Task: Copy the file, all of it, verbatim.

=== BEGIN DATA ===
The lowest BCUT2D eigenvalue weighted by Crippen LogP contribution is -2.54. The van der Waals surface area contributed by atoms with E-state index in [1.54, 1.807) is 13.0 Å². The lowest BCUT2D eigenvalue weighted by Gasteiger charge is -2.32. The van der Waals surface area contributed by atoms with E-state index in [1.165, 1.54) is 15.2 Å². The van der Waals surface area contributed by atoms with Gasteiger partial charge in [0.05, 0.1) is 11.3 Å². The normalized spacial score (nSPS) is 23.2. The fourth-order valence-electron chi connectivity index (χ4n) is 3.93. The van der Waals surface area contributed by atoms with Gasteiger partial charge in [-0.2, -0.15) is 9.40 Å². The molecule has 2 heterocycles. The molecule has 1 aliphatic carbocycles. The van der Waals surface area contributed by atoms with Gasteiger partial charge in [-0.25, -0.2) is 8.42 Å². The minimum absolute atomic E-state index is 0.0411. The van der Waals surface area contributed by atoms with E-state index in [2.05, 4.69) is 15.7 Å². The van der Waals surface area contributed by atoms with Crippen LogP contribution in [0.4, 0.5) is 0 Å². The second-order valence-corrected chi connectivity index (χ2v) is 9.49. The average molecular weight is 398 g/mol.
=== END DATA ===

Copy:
The lowest BCUT2D eigenvalue weighted by Crippen LogP contribution is -2.54. The van der Waals surface area contributed by atoms with E-state index in [1.54, 1.807) is 13.0 Å². The lowest BCUT2D eigenvalue weighted by Gasteiger charge is -2.32. The van der Waals surface area contributed by atoms with E-state index in [1.165, 1.54) is 15.2 Å². The van der Waals surface area contributed by atoms with Gasteiger partial charge in [0.05, 0.1) is 11.3 Å². The normalized spacial score (nSPS) is 23.2. The fourth-order valence-electron chi connectivity index (χ4n) is 3.93. The van der Waals surface area contributed by atoms with Gasteiger partial charge in [-0.2, -0.15) is 9.40 Å². The molecule has 2 heterocycles. The molecule has 1 aliphatic carbocycles. The van der Waals surface area contributed by atoms with Gasteiger partial charge in [-0.25, -0.2) is 8.42 Å². The minimum absolute atomic E-state index is 0.0411. The van der Waals surface area contributed by atoms with E-state index in [2.05, 4.69) is 15.7 Å². The van der Waals surface area contributed by atoms with Crippen LogP contribution in [0.4, 0.5) is 0 Å². The second-order valence-corrected chi connectivity index (χ2v) is 9.49. The average molecular weight is 398 g/mol.